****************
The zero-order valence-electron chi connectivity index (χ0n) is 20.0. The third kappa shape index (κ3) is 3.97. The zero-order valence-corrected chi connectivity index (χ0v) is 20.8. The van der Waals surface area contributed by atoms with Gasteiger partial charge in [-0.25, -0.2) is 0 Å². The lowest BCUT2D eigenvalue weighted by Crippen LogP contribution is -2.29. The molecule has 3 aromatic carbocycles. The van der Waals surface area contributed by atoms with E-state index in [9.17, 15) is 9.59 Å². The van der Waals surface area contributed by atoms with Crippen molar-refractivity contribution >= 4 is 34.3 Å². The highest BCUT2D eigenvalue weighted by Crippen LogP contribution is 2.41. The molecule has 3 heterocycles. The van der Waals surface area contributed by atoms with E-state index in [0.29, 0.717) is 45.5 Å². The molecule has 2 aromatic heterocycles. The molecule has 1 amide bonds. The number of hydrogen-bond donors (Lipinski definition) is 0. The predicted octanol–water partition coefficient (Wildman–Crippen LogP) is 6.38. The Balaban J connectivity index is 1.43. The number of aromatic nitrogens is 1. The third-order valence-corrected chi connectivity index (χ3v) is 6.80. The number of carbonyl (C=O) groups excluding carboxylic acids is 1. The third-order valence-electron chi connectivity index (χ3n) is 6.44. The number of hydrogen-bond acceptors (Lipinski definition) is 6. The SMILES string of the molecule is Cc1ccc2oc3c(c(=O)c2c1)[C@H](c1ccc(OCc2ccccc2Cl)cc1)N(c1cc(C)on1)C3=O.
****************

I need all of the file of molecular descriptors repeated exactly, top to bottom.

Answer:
The zero-order valence-electron chi connectivity index (χ0n) is 20.0. The third kappa shape index (κ3) is 3.97. The zero-order valence-corrected chi connectivity index (χ0v) is 20.8. The van der Waals surface area contributed by atoms with Gasteiger partial charge in [-0.25, -0.2) is 0 Å². The lowest BCUT2D eigenvalue weighted by Crippen LogP contribution is -2.29. The molecule has 3 aromatic carbocycles. The van der Waals surface area contributed by atoms with E-state index in [9.17, 15) is 9.59 Å². The van der Waals surface area contributed by atoms with Crippen molar-refractivity contribution >= 4 is 34.3 Å². The highest BCUT2D eigenvalue weighted by Crippen LogP contribution is 2.41. The molecule has 3 heterocycles. The van der Waals surface area contributed by atoms with E-state index in [0.29, 0.717) is 45.5 Å². The molecule has 2 aromatic heterocycles. The molecule has 1 amide bonds. The number of hydrogen-bond donors (Lipinski definition) is 0. The predicted octanol–water partition coefficient (Wildman–Crippen LogP) is 6.38. The Balaban J connectivity index is 1.43. The number of aromatic nitrogens is 1. The third-order valence-corrected chi connectivity index (χ3v) is 6.80. The number of carbonyl (C=O) groups excluding carboxylic acids is 1. The third-order valence-electron chi connectivity index (χ3n) is 6.44. The number of hydrogen-bond acceptors (Lipinski definition) is 6. The SMILES string of the molecule is Cc1ccc2oc3c(c(=O)c2c1)[C@H](c1ccc(OCc2ccccc2Cl)cc1)N(c1cc(C)on1)C3=O.